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|Yakupov only stands to gain from lessons; Oilers' No. 1 pick negotiates learning curve|
15 ноября 2013 года. National Post. MacKinnon, John
Some fans and hockey people have been startled an Edmonton Oilers No. 1 draft pick has spoken out of turn about his ice time and his relationship with his coach. I'm amazed the club's posse of No. 1 picks and top prospects has been so well be haved up to now.
It is not as if the likes of Sam Gagner, Jordan Eberle, Taylor Hall, Ryan Nugent- Hopkins and, now, the talkative Nail Yakupov joined a veteran team and were going to be brought along slowly.
No, the kids basically were instant starters in the league. It is true that they have been "protected," their defensive zone starts limited, their minutes rationed, their professional apprenticeships focused on learning the "200-foot game." Some, like Eberle, Nugent- Hopkins, Hall and defenceman Justin Schultz had some seasoning in the minors, but that was owing to the lockout that shut down the first half of the 2012-13 season.
The learning process is ongoing, and not just for Yakupov. Yes, he has spent time among the bottom-six forwards, been famously benched, and had his time on the ice curtailed sharply in the last couple of games.
To various degrees, the others have faced similar treatment as they climb a bumpy learning curve.
Still, on a team that coughs up the puck as much as the Oilers do (Edmonton has yielded an NHL-high 78 goals in 20 games), it is not terribly hard to imagine the 20-year-old Yakupov's confusion. Who, me? What about those guys?
It is also not hard to imagine head coach Dallas Eakins' dismay watching Yakupov give the puck away in his own end and thinking it might be useful for the young talent to observe things from the bench for a while.
And it is not hard to notice Yakupov's minus-14, last in the whole NHL. It's not as if he has offset his defensive shortcomings with scoring. Yakupov has two goals and four points this season.
The day after the Yakupov kerfuffle of the day before, Oilers captain Andrew Ference provided context.
"The coach referred to it, things are earned here," Ference said. "It's not a system of just giving [ice time] because somebody's asking for it."
You do need to support your struggling teammate, Ference said. He spent time with Yakupov earlier this week and thinks highly of him.
"He's a good kid, he really is," Ference said. "He's here for the right reasons, he works extremely hard, he's got a great head on his shoulders as far as being committed to being a professional. He's not partying and living a big lifestyle. He's a solid individual."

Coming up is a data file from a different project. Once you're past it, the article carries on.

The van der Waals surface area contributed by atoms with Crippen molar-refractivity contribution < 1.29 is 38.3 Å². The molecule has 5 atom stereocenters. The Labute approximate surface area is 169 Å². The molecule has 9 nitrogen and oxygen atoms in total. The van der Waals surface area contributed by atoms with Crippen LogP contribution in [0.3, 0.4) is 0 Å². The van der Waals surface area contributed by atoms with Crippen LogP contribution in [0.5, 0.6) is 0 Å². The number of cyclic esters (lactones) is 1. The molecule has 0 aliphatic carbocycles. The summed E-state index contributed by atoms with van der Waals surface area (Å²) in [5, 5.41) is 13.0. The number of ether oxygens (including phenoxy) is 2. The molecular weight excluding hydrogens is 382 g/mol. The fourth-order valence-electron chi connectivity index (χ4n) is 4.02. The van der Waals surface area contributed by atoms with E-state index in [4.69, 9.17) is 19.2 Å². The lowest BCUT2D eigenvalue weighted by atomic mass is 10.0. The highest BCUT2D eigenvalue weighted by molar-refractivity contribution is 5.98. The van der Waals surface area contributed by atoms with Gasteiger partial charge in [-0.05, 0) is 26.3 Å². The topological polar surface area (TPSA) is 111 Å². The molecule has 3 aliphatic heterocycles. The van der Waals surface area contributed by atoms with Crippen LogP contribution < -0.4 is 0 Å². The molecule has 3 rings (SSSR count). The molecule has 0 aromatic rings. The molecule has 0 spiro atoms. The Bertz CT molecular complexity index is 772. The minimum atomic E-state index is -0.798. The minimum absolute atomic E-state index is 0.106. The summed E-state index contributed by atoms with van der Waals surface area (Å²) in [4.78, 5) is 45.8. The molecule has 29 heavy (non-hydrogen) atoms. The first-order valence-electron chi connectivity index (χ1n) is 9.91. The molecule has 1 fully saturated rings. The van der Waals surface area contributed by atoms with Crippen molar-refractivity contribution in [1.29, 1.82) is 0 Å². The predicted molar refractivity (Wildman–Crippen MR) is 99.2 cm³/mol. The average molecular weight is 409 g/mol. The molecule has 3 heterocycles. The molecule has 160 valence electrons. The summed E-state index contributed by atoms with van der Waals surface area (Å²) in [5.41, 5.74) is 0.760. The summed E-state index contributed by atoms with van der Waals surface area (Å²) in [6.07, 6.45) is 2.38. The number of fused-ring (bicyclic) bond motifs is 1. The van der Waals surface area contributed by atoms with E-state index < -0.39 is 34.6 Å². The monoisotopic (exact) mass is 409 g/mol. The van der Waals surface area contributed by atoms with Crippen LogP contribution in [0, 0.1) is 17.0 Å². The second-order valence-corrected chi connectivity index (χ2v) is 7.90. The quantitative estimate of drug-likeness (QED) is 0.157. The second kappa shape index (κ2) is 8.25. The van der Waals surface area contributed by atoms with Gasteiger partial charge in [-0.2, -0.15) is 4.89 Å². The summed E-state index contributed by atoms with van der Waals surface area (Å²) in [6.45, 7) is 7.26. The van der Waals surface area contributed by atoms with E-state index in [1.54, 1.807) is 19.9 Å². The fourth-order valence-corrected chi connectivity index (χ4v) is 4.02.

Ference said the situation with Yakupov is not parallel to that of Tyler Seguin, when he was with the Boston Bruins. Seguin, the No. 2 pick behind Hall in the 2010 draft,joined a veteran Cup-contending team. He sat some and played limited minutes behind David Krejci and Patrice Bergeron.
"His [situation] was more the norm, Tyler, sitting some games, learning the defensive game," Ference said. "Boston had the luxury of having a very deep veteran lineup where you could sit one of your most offensively gifted players and not hurt your team's chances of winning."
The Bruins lost patience with Seguin, deemed too soft a player in blue-collar Boston, too fond of living the life. Seguin has found his way in Dallas, seemingly. He has 17 points in 19 games, including his eighth goal - against Edmonton - on Wednesday night.
The Oilers may be deep in callow, talented youth. But there are those who want to support Yakupov, according to Ference, not rip him for speaking out.
"He is important to us; as a team, we need him," Ference said. "But, at the end of the day, we all have our responsibilities to perform at a very good level.
"That's the same from our fourth-line guys to our first-line guys. The expectations have to be the same throughout. There's not two sets of rules."
Eakins said the various measures the club uses are meant to be educational, not punitive. They are selective, he said, only in that they are applied where needed.
"If you want to rank [our players] with time spent with coaches, Nail's right up at the top," Eakins said. "Listen, this guy's had the great gift of sitting with [assistant coach] Keith Acton and going through the shifts.
"That's not a burden, that's a gift. When a guy like Keith Acton, with his knowledge, can sit with you and take you through your shifts on a consistent basis, that's a great gift."
Based on comments from Yakupov and his agent, Igor Larionov, it seems the young player has not yet recognized the thought sometimes counts as much as the gift.
Eakins noted that veteran winger Ryan Smyth takes time to talk to Yakupov, especially on the bench during games. Eakins is playing Yakupov with centre Mark Arcobello, who, the coach says, makes his linemates better.
Those circumstances, too, are gifts. If Yakupov is the fine young man Ference believes him to be, he will appreciate his gifts, and perhaps soon. Christmas is coming, after all.